Editor's note: As of this morning, 98 percent of New York state's vote has been counted. Donald Trump has just under 61 percent of the Republican vote, still leading in virtually every part of the state, except Manhattan, where John Kasich leads by less than four points. Hillary Clinton has garnered nearly 58 percent of the Democratic vote, with leads in urban areas like Buffalo, Rochester, Syracuse and the New York City metropolitan area. Statewide, more Democrats turned out to the polls than Republicans. The New York Times projects Clinton will gain 139 delegates, while Bernie Sanders will take 106. Trump is projected to earn 89 delegates, while Kasich will take three. - Rebecca
Editor's note: With 75 percent of New York state precincts counted, Donald Trump leads the GOP primary with 60 percent of the vote, while Hillary Clinton leads the Democratic race with nearly 58 percent. According to a map created by the New York Times, Trump dominated in almost every corner of the state, except for in Manhattan; there, John Kasich has a slight edge. On the Democratic side, Clinton did well with voters in the New York City metropolitan area and other urban areas like Rochester and Syracuse, while Bernie Sanders was more popular in other upstate communities. The Republicans have 96 delegates up for grabs, while the Democrats will hand out 291. We'll continue to update the results here. - Rebecca
Rochester (/ˈrɒtʃᵻstər/ or /ˈrɒˌtʃɛstər/) is a city on the southern shore of Lake Ontario in the western portion of the U.S. state of New York, and the seat of Monroe County.
The city's population (210,565) was the state's third largest — after New York City and Buffalo — at the time of the 2010 census. Rochester is the center of a larger metropolitan area that encompasses and extends beyond Monroe County, and comprises Genesee County, Livingston County, Ontario County, Orleans County and Wayne County. This area, which is part of the Western New York region, had a population of 1,079,671 at the time of the 2010 Census. A Census estimate of July 1, 2012, raised that number to 1,082,284.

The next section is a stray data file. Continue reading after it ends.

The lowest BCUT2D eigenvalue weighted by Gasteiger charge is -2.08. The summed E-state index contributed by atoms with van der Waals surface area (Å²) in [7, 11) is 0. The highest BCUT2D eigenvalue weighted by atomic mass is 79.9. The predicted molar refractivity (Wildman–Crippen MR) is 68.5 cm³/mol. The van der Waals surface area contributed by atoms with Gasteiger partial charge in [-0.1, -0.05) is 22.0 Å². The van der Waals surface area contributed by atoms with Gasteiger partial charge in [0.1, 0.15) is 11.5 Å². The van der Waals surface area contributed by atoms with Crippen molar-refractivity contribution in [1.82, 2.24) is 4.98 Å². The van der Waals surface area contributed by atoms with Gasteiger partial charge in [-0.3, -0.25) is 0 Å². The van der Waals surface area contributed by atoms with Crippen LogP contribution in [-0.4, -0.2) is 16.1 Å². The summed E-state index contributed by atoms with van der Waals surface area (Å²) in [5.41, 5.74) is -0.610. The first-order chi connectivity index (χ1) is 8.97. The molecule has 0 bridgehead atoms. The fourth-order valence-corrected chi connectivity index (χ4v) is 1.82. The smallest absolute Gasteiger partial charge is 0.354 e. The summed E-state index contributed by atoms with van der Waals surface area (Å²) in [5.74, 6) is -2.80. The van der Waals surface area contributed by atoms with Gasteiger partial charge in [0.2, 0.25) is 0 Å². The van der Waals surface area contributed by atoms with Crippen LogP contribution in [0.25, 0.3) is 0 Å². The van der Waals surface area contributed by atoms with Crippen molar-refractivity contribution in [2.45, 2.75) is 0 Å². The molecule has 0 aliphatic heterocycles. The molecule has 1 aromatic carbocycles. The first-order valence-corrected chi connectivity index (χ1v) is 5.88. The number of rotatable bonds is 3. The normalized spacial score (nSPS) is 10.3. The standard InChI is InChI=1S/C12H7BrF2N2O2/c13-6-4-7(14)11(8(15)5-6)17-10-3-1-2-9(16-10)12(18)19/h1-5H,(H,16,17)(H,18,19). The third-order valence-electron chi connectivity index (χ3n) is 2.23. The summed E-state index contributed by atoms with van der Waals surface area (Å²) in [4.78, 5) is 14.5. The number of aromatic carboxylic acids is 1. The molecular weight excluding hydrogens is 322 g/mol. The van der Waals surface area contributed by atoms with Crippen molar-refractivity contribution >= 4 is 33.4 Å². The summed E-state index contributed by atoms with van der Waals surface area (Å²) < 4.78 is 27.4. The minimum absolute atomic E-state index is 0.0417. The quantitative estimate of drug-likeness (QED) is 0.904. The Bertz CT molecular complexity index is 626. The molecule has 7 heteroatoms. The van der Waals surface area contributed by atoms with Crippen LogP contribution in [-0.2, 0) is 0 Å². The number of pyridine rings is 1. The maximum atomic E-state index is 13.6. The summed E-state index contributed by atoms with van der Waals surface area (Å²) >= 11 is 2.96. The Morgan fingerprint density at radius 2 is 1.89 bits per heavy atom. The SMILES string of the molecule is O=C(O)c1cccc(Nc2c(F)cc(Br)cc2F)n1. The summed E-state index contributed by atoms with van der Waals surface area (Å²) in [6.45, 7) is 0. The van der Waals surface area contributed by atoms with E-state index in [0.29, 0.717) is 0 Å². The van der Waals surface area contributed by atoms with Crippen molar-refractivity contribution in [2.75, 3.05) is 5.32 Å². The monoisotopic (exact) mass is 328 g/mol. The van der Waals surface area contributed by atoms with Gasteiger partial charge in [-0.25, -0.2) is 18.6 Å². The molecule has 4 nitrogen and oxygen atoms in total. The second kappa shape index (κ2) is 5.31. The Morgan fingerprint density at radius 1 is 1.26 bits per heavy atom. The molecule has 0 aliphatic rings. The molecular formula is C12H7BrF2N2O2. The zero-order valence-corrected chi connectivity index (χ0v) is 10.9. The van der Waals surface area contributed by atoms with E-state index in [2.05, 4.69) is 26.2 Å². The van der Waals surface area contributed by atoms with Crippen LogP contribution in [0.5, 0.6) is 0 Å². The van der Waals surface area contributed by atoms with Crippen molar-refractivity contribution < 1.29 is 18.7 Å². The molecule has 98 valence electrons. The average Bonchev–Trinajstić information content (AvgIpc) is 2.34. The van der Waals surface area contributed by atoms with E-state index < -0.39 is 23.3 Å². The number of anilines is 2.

Rochester was one of America's first boomtowns, and rose to prominence as the site of many flour mills along the Genesee River, and then as a major hub of manufacturing. Several of the region's universities (notably the University of Rochester and Rochester Institute of Technology) have renowned research programs. In addition, Rochester is the site of many important inventions and innovations in consumer products. The Rochester area has been the birthplace to such corporations as Kodak, Bausch & Lomb, and Xerox that conduct extensive research and manufacturing in the fields of industrial and consumer products. Until 2010, the Rochester metropolitan area was the second-largest regional economy in New York State, according to the U.S. Internal Revenue Service, after the New York City metropolitan area. Rochester's GMP has since ranked just below that of Buffalo, New York, while still exceeding it in per-capita income.
The 25th edition of the Places Rated Almanac rated Rochester as the "most livable city" in 2007, among three hundred seventy nine U.S. metropolitan areas. In 2010 Forbes rated Rochester as the third best place to raise a family. In 2012 Kiplinger rated Rochester as the fifth best city for families, citing low cost of living, top public schools, and a low jobless rate.
Of the 19 places in the United States named Rochester at least 8 were named directly after Rochester, New York, having been founded or settled by former residents. These include Rochester, Indiana; Rochester, Texas; Rochester, Iowa; Rochester, Kentucky; Rochester, Michigan; Rochester, Minnesota; Rochester, Nevada; and Rochester, Ohio.